Turns out not everyone in Congress will be protected by the Obamacare exemptions after all.
Colorado Rep. Cory Gardner recently learned that his family’s health insurance plan would be discontinued on December 31 because of the new law. The Republican lawmaker announced this to the public in an op-ed he wrote for The Colorado Springs Gazette earlier this month, noting that he opted out of the Congressional healthcare program when he was first elected to Congress in 2008 “because I wanted to be enrolled in the same health insurance network that all Coloradans have access to.”
“When I was elected to Congress, I chose not to enroll in the Federal Employee Health Benefits program that is available to Members of Congress and their staffs,” he wrote. “Instead, I purchased insurance from the private market because I wanted to be enrolled in the same health insurance network that all Coloradans have access to. It’s the same type of plan that many of my friends and neighbors in Yuma and across Colorado have.”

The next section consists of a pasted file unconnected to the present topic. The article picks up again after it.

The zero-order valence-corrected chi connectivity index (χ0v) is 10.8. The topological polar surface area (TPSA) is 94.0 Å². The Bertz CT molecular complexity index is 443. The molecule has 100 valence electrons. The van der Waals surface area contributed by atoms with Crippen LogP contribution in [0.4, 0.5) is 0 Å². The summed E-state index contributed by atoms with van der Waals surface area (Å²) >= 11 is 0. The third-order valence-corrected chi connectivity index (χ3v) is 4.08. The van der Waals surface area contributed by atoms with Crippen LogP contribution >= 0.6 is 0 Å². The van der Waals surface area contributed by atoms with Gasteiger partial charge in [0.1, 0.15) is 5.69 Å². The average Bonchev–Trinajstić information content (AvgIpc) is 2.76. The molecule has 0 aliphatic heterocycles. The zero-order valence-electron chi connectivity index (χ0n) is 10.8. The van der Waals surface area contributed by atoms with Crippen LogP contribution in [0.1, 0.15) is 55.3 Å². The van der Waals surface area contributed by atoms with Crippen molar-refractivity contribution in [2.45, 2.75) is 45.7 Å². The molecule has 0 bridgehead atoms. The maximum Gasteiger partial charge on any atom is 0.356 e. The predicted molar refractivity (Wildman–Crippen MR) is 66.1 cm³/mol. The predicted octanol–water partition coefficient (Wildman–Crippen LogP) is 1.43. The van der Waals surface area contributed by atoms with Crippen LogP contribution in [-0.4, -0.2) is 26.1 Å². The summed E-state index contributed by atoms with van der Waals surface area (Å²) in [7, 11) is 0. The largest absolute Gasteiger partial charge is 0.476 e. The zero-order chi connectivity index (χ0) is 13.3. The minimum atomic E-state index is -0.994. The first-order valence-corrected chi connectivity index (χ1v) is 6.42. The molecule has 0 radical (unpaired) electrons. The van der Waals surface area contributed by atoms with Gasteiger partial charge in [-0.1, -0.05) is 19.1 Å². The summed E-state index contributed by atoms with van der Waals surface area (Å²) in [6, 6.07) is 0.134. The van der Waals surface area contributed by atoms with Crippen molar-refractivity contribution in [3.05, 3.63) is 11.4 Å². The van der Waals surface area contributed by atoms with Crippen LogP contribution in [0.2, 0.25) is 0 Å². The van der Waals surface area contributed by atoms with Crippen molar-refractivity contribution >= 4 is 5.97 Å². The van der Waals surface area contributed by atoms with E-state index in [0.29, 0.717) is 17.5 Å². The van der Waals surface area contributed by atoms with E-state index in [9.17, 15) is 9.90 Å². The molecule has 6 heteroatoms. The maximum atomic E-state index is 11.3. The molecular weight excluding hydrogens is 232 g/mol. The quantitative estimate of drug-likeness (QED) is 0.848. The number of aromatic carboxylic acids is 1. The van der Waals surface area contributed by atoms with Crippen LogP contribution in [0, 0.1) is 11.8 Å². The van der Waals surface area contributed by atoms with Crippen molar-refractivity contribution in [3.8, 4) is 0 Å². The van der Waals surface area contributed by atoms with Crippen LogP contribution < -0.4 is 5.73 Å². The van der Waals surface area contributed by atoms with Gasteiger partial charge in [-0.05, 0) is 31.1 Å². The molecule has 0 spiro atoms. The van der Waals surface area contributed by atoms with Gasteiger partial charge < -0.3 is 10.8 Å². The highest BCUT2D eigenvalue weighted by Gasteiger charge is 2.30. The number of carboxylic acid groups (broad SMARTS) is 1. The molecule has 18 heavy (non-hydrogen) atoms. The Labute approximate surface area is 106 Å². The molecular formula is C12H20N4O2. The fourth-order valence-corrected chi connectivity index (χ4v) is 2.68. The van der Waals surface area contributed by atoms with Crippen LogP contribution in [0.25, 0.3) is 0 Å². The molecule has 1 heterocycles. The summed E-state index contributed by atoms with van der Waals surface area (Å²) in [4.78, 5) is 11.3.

“When I heard my family’s plan was going to be discontinued, I felt blindsided. And I am not alone,” he added.
Rather than lament about his situation, however, Gardner is using his story as an example of why the law needs to be repealed before January 1. The Congressman sent out several tweets over the past few days informing constituents why they should get involved in the fight to repeal the law.
He even asked his followers to share their stories of how they’ve been affected already by the law.
Gardner has also made it a priority to point out that President Obama lied to the American people when he said: ”If you like your health care plan you will be able to keep your health care plan. Period.”
Gardner is far from alone on this. Several Congressional Republicans, including Sens. Ted Cruz of Texas, Rand Paul of Kentucky and Mike Lee of Utah, plan on filibustering or stopping the passage of a continuing resolution to fund the government past September 30 to make sure that Obamacare isn’t funded. And the American people seem to be behind the Tea Party trio and their Congressional colleagues, as a majority of Americans would rather see Congress fail to pass the continuing resolution than allocate funding for Obamacare, according to a Rasmussen Reports study released last week.